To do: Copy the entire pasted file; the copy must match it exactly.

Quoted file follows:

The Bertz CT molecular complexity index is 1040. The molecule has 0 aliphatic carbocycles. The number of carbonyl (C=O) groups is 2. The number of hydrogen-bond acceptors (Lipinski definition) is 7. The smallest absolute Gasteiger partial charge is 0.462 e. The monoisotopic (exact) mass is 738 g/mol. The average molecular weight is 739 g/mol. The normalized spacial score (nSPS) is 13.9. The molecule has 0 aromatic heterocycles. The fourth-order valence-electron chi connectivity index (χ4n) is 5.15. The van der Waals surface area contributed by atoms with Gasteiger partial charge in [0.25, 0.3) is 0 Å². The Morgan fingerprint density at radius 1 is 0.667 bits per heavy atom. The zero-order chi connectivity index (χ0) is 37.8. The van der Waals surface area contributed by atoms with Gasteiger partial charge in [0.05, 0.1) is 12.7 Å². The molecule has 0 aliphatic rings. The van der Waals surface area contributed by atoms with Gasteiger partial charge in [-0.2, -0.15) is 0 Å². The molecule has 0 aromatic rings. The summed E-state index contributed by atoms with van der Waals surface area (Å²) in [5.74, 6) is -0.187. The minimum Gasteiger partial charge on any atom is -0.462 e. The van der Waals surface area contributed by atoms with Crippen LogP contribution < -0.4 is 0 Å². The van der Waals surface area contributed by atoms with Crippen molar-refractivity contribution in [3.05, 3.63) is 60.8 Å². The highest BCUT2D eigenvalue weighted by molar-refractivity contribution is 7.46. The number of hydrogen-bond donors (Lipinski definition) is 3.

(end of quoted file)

The Bertz CT molecular complexity index is 1040. The molecule has 0 aliphatic carbocycles. The number of carbonyl (C=O) groups is 2. The number of hydrogen-bond acceptors (Lipinski definition) is 7. The smallest absolute Gasteiger partial charge is 0.462 e. The monoisotopic (exact) mass is 738 g/mol. The average molecular weight is 739 g/mol. The normalized spacial score (nSPS) is 13.9. The molecule has 0 aromatic heterocycles. The fourth-order valence-electron chi connectivity index (χ4n) is 5.15. The van der Waals surface area contributed by atoms with Gasteiger partial charge in [0.25, 0.3) is 0 Å². The Morgan fingerprint density at radius 1 is 0.667 bits per heavy atom. The zero-order chi connectivity index (χ0) is 37.8. The van der Waals surface area contributed by atoms with Gasteiger partial charge in [0.05, 0.1) is 12.7 Å². The molecule has 0 aliphatic rings. The van der Waals surface area contributed by atoms with Gasteiger partial charge in [-0.2, -0.15) is 0 Å². The molecule has 0 aromatic rings. The summed E-state index contributed by atoms with van der Waals surface area (Å²) in [5.74, 6) is -0.187. The minimum Gasteiger partial charge on any atom is -0.462 e. The van der Waals surface area contributed by atoms with Crippen LogP contribution < -0.4 is 0 Å². The van der Waals surface area contributed by atoms with Crippen molar-refractivity contribution in [3.05, 3.63) is 60.8 Å². The highest BCUT2D eigenvalue weighted by molar-refractivity contribution is 7.46. The number of hydrogen-bond donors (Lipinski definition) is 3.